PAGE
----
Study shows that, for early-stage breast cancers, survival rates are higher for women opting for lumpectomy rather than mastectomy.
Published online in the journal Cancer, the study revealed that, in early stage breast cancer, “lumpectomy is just as…if not more effective than mastectomy,” said researcher Dr. Shelley Hwang, chief of breast surgery at Duke Cancer Institute in Durham, N.C., and part of the study team.
The study refutes the common belief that the more treatment you get, the more likely you are to be cancer-free. The percent of women with early breast cancers choosing a mastectomy has risen recently, after a dip in previous years.
While women may have been told they could safely opt for lumpectomy, they may still have been afraid to try it. But according to the new research, if lumpectomy is viable, it may actually increase chances for survival.
Findings were also especially strong for women over 50 with hormone-sensitive cancers fueled by estrogen. According to Hwang, this group benefited the most and had the greatest likelihood for survival.
The study, funded by the U.S. National Cancer Institute, is extensive and well-documented. Researchers followed more than 112,000 women with early stage 1 or 2 breast cancer over a 14-year period. Their ages ranged from 39-80; over half (55 percent) had lumpectomy and radiation, while the remaining 45 percent had complete mastectomy alone.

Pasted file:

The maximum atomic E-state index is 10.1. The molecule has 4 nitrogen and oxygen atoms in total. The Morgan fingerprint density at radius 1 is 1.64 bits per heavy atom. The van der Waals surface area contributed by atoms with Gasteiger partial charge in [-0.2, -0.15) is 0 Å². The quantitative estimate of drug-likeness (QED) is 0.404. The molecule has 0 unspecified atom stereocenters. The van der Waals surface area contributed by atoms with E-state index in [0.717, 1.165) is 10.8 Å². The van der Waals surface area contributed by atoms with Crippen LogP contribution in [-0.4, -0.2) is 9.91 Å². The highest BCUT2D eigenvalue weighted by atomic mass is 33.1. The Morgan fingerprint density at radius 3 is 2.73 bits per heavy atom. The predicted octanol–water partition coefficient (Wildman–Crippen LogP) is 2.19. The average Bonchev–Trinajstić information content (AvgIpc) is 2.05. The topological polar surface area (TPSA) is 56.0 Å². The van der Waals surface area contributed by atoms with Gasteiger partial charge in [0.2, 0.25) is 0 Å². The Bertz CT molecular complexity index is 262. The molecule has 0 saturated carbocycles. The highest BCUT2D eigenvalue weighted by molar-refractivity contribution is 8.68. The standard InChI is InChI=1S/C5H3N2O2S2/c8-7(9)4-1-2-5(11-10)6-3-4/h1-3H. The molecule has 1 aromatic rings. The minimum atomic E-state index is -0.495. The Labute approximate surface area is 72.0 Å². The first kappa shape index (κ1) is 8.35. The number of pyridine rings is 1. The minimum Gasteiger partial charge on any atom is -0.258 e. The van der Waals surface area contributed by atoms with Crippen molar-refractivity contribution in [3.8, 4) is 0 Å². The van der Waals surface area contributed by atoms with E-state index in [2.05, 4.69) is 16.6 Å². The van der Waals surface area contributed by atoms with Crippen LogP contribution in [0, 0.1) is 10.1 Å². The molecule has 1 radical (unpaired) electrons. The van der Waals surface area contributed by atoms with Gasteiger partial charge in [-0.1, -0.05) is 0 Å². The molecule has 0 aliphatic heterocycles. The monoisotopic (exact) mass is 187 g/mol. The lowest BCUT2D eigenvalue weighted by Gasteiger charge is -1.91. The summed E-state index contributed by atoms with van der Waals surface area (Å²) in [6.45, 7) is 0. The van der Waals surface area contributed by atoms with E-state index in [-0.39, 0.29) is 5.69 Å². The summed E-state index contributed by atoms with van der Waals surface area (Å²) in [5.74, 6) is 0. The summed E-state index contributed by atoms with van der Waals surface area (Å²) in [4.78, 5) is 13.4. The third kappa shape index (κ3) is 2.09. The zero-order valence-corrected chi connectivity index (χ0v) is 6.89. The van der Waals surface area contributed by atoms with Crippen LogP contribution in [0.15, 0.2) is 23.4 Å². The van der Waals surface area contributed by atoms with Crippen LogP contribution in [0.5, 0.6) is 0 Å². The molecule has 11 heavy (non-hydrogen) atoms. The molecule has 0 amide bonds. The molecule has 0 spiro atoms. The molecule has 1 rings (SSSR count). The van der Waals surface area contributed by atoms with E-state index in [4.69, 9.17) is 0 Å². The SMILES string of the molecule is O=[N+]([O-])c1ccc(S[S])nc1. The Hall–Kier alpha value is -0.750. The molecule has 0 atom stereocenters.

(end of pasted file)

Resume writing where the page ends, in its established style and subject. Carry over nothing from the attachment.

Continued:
For the first three years after treatment, those who had a mastectomy had a higher risk of dying from heart disease and other ailments. Over the entire follow-up, those undergoing lumpectomy were more likely to survive the breast cancer.
While the study provides food for thought, “I don’t want women who chose mastectomy to think they did the wrong thing,” Hwang adds. Each patient is different and should examine all treatment options to determine what works best for her.